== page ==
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[First, please read it all before marking it as being subjective, or irrelevant as of ServerFault's community guidelines.]

EDIT: I should have mentioned that the site I am building serves video files. It's a video sharing site.

Coming to the point, I plan to use Apache web server for serving dynamic content, and Lighttpd for serving static content like cached HTML, images, css, and js files, among others.

There's one small problem. I see that Lighttpd had some serious memory leak issues, and all those date back to a year or two ago. No talking about it recently. I would be very grateful if someone can clarify my doubts:

  • Does Lighttpd still suffer from these issues, or are these issues really subjective of a particular environment? (yes, I've read this bug report)

  • Do Lighttpd's memory leak issues apply when it's serving static content as well? (Most of those complaining are employing Lighttpd to serve dynamic content.)

  • From this benchmark test (by someone), I see that Lighttpd is probably the best web server around for serving static content. True? or is Nginx much more comparable in performance than shown in the benchmark test I linked to?

I am in need of some clarification. I do not intend to cause yet another THIS vs THAT flame war. I'd would appreciate your understanding, if my question isn't properly put.

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Honestly. You'll be better off using Nginx than Lighttpd. You need only look at the development pace of the two to know that Lighttpd is past it's time of glory. 2 years ago it might have been close but these days I would never ever use lighttpd over Nginx.

Cherokee is an option but I haven't ever messed with it so I can't say anything about it. I can say that the benchmark you linked is inaccurate, though. There's absolutely no way lighttpd is 1/3rd faster than Nginx, you'd have to seriously misconfigure Nginx to get those numbers.

  • Is Nginx's performance faster or at least comparable to Lighttpd and Cherokee for serving videos? I thought Lighttpd is a good choice because YouTube uses it. (I have updated my Question.) – user88753 Nov 12 '11 at 21:39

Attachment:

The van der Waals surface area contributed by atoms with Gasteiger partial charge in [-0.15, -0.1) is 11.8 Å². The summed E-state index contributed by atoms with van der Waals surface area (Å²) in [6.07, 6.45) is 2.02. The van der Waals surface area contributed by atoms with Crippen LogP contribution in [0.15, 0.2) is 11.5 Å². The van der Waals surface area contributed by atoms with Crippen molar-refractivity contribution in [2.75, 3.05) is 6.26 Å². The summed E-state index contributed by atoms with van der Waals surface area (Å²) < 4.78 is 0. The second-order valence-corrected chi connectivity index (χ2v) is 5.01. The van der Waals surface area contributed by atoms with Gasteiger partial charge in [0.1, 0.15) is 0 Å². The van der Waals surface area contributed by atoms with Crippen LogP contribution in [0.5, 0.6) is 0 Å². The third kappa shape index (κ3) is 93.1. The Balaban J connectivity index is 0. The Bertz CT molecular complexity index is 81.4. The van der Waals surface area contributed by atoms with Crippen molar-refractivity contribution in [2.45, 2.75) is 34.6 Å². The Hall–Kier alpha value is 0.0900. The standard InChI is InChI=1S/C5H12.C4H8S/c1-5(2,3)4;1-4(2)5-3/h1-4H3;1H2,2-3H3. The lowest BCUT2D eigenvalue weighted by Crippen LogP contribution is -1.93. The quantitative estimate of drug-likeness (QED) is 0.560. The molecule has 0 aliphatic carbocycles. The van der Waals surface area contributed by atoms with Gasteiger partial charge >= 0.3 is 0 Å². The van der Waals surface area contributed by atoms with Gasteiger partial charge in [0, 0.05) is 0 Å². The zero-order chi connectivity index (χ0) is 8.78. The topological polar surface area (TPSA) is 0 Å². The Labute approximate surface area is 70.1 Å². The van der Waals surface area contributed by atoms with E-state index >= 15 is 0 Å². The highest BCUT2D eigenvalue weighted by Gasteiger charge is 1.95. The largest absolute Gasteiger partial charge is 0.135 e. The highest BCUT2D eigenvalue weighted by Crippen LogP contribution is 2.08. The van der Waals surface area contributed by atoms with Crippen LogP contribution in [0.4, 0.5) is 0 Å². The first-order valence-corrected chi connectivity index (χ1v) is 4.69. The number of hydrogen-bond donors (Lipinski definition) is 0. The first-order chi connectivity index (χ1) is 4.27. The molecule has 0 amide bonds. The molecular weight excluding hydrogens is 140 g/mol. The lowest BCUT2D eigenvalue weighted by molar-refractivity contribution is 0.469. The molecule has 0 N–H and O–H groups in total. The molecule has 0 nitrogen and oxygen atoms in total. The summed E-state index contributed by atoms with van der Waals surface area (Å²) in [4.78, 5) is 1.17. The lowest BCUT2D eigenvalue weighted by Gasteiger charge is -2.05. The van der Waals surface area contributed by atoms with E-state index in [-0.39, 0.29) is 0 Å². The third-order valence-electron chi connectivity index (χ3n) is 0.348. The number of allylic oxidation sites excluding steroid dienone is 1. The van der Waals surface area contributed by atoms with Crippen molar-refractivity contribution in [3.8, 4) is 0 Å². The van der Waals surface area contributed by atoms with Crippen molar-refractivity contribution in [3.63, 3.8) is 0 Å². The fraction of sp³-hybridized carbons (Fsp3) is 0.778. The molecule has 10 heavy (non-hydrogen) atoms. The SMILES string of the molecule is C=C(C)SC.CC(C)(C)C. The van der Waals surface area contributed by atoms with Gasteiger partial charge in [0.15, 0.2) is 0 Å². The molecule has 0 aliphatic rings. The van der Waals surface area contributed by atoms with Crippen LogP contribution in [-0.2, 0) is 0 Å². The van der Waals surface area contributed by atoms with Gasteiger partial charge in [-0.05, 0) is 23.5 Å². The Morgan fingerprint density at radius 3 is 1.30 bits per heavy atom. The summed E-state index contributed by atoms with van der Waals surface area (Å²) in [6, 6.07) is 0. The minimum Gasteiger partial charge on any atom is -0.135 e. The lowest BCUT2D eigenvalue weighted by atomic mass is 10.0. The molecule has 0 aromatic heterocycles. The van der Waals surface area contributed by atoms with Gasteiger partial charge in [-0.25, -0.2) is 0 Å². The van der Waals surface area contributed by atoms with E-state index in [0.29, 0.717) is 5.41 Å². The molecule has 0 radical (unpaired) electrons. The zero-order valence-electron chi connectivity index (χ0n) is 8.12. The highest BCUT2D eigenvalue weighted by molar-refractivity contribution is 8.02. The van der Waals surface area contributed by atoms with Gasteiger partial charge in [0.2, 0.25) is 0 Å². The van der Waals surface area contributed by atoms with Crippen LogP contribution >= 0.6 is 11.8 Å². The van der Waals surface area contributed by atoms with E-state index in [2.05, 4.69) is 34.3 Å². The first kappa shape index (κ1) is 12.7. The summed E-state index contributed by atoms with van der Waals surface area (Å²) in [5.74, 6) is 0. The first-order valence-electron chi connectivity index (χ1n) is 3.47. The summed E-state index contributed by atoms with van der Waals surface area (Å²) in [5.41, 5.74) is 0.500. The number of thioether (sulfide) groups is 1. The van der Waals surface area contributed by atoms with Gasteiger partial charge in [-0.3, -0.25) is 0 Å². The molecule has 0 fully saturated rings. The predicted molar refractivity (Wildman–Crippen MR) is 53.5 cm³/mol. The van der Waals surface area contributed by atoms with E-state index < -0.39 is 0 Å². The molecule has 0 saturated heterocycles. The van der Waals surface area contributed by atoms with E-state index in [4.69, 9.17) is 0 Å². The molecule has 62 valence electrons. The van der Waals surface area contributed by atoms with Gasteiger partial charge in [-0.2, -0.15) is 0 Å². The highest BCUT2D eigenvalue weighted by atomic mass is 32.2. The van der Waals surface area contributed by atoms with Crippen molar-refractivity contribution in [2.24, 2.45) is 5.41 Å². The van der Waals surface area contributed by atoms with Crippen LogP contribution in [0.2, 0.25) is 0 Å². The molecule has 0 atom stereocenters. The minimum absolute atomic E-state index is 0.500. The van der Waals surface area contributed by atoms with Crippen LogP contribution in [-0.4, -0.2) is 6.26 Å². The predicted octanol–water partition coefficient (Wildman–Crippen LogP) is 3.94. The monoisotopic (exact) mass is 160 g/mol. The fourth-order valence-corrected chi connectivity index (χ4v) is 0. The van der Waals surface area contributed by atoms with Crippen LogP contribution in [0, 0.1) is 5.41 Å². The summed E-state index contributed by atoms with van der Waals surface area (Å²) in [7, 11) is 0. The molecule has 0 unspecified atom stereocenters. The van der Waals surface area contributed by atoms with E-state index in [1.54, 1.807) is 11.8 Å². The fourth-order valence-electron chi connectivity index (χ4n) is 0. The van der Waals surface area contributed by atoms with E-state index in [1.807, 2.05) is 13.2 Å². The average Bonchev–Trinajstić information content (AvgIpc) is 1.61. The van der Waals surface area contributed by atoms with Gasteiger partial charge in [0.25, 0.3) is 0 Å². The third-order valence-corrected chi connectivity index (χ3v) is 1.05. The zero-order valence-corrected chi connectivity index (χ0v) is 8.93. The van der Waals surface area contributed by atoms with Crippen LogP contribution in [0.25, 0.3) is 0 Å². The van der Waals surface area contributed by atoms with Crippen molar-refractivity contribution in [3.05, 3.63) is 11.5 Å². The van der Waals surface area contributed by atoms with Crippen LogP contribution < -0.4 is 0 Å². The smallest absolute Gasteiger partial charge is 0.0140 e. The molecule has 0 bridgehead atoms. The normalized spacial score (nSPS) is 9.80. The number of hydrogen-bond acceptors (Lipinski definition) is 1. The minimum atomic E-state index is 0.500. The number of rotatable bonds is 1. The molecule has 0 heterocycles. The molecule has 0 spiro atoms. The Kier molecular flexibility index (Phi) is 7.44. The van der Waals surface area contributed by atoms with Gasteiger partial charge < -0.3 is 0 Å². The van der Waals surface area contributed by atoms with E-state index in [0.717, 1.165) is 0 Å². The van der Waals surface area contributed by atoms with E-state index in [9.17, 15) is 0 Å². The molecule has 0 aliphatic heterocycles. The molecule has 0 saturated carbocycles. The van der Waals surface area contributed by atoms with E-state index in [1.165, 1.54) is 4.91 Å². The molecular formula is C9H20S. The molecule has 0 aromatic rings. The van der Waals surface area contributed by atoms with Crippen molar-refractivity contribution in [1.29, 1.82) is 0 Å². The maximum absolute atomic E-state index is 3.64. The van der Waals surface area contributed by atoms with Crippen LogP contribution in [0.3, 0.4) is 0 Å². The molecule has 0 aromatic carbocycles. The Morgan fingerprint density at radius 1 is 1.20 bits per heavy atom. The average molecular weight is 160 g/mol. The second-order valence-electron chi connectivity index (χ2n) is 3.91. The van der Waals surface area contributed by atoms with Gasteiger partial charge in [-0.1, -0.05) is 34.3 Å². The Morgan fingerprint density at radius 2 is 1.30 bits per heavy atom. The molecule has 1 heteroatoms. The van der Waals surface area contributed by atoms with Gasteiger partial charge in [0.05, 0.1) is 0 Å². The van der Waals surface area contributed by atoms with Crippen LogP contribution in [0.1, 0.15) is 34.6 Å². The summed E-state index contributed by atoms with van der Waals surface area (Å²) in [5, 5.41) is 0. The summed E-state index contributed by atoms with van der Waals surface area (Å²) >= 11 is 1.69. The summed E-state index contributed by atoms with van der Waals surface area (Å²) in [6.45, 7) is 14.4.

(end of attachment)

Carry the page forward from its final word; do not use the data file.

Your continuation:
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    video is just static files like everything else. Both Nginx and Lighttpd have such small footprints that they're not going to be your bottleneck. You should focus on the hardware in your server instead of on your webserver. Of course, if you want to stream it then Nginx has a handy mp4/flv streaming module. – Martin Fjordvald Nov 13 '11 at 3:07
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    "but these days I would never ever use lighttpd over Nginx" you forget several basic things that nginx missing as: handling CGI, starting fastcgi processes, normal support of PATH_INFO by default, not-broken support of Status headers in SCGI protocol. More? Nginx is good as reverse proxy and for serving static content but it is very bad for handling dynamic content. – Artyom Jan 29 '12 at 10:04
  • Artyom. thats quite subjective (personally i would simply say wrong). E.g. nginx is nowadays the webserver of choice for php applications – AD7six Jan 29 '12 at 16:56
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No it does not.

I explain what is the "problem"

Lighttpd caches the response of the FastCGI server and if the fastcgi server tries to send huge files as is lighttpd allocates memory. The solution is not to serve huge files via FastCGI directly (like video streams) but let lighttpd to do the job using X-Send-File.

See: http://redmine.lighttpd.net/boards/2/topics/4009

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Have you considered using LiteSpeed?

If your goal is to handle more concurrent connections, this might save you some money and reduce the headache of handling two different web servers.

A customer of mine saved a lot of money by using LiteSpeed instead of purchasing more hardware.

  • Sorry, no. I want my project to be built and run from everything open source, unless when there's no way out. (And thanks for trying to help, I'll save that suggestion for later.) – user88753 Nov 12 '11 at 19:41
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This is anecdotal only, but a pair of static-content-only lighttpd servers that I set up 2.5 years ago has never had an issue.

Not terribly high load, probably 25-50 requests/sec, but the lighttpd processes have probably cleared a year of uptime without a service restart - certainly no evidence of any memory leak in that deployment.

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Lighttpd has the merit to be a lot easier to configure for most of the sites and is incredibly stable, I have been using it on a vps with no issues at all.

Nginx on the other hand is a pain to set up, you have to understand how the stuff works in order to make it work and it's not always done that easy, I don't need to learn about fastcgi scripts, nor virtual hosting nor fpm-php when my aim is simply to put my php based site on-line.